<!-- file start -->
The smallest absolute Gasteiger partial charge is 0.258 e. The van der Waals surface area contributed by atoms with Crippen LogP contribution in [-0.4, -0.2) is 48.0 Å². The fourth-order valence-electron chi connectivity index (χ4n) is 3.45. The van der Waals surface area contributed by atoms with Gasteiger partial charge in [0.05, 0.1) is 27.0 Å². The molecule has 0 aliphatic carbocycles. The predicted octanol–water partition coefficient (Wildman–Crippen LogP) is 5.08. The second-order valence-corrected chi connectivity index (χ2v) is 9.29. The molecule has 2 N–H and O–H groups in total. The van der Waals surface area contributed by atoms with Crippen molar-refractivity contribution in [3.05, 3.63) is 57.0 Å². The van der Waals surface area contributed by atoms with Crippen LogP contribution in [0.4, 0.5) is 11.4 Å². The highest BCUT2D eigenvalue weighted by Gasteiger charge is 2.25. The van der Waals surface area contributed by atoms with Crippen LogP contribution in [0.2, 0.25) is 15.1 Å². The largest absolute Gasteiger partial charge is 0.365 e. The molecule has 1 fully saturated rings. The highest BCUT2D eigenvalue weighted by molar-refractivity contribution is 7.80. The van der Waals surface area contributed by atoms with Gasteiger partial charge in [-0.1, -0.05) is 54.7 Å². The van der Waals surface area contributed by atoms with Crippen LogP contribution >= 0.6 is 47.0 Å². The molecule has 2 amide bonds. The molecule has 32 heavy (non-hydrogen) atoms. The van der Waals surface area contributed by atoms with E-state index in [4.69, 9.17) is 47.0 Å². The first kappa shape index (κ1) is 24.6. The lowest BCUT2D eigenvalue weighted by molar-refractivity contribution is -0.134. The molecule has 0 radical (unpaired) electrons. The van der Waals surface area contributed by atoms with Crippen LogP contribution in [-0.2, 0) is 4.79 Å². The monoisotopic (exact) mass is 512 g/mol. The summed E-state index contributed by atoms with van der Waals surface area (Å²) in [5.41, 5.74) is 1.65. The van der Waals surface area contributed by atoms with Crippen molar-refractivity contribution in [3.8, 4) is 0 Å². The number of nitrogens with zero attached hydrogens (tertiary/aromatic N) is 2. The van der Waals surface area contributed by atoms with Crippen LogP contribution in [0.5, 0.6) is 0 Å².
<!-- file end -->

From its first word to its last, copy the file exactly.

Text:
The smallest absolute Gasteiger partial charge is 0.258 e. The van der Waals surface area contributed by atoms with Crippen LogP contribution in [-0.4, -0.2) is 48.0 Å². The fourth-order valence-electron chi connectivity index (χ4n) is 3.45. The van der Waals surface area contributed by atoms with Gasteiger partial charge in [0.05, 0.1) is 27.0 Å². The molecule has 0 aliphatic carbocycles. The predicted octanol–water partition coefficient (Wildman–Crippen LogP) is 5.08. The second-order valence-corrected chi connectivity index (χ2v) is 9.29. The molecule has 2 N–H and O–H groups in total. The van der Waals surface area contributed by atoms with Crippen molar-refractivity contribution in [3.05, 3.63) is 57.0 Å². The van der Waals surface area contributed by atoms with Crippen LogP contribution in [0.4, 0.5) is 11.4 Å². The highest BCUT2D eigenvalue weighted by Gasteiger charge is 2.25. The van der Waals surface area contributed by atoms with Crippen LogP contribution in [0.2, 0.25) is 15.1 Å². The largest absolute Gasteiger partial charge is 0.365 e. The molecule has 1 fully saturated rings. The highest BCUT2D eigenvalue weighted by molar-refractivity contribution is 7.80. The van der Waals surface area contributed by atoms with Gasteiger partial charge in [-0.1, -0.05) is 54.7 Å². The van der Waals surface area contributed by atoms with Crippen LogP contribution >= 0.6 is 47.0 Å². The molecule has 2 amide bonds. The molecule has 32 heavy (non-hydrogen) atoms. The van der Waals surface area contributed by atoms with E-state index in [4.69, 9.17) is 47.0 Å². The first kappa shape index (κ1) is 24.6. The lowest BCUT2D eigenvalue weighted by molar-refractivity contribution is -0.134. The molecule has 0 radical (unpaired) electrons. The van der Waals surface area contributed by atoms with Crippen LogP contribution in [-0.2, 0) is 4.79 Å². The monoisotopic (exact) mass is 512 g/mol. The summed E-state index contributed by atoms with van der Waals surface area (Å²) in [5.41, 5.74) is 1.65. The van der Waals surface area contributed by atoms with Crippen molar-refractivity contribution in [3.8, 4) is 0 Å². The number of nitrogens with zero attached hydrogens (tertiary/aromatic N) is 2. The van der Waals surface area contributed by atoms with Crippen LogP contribution in [0.5, 0.6) is 0 Å².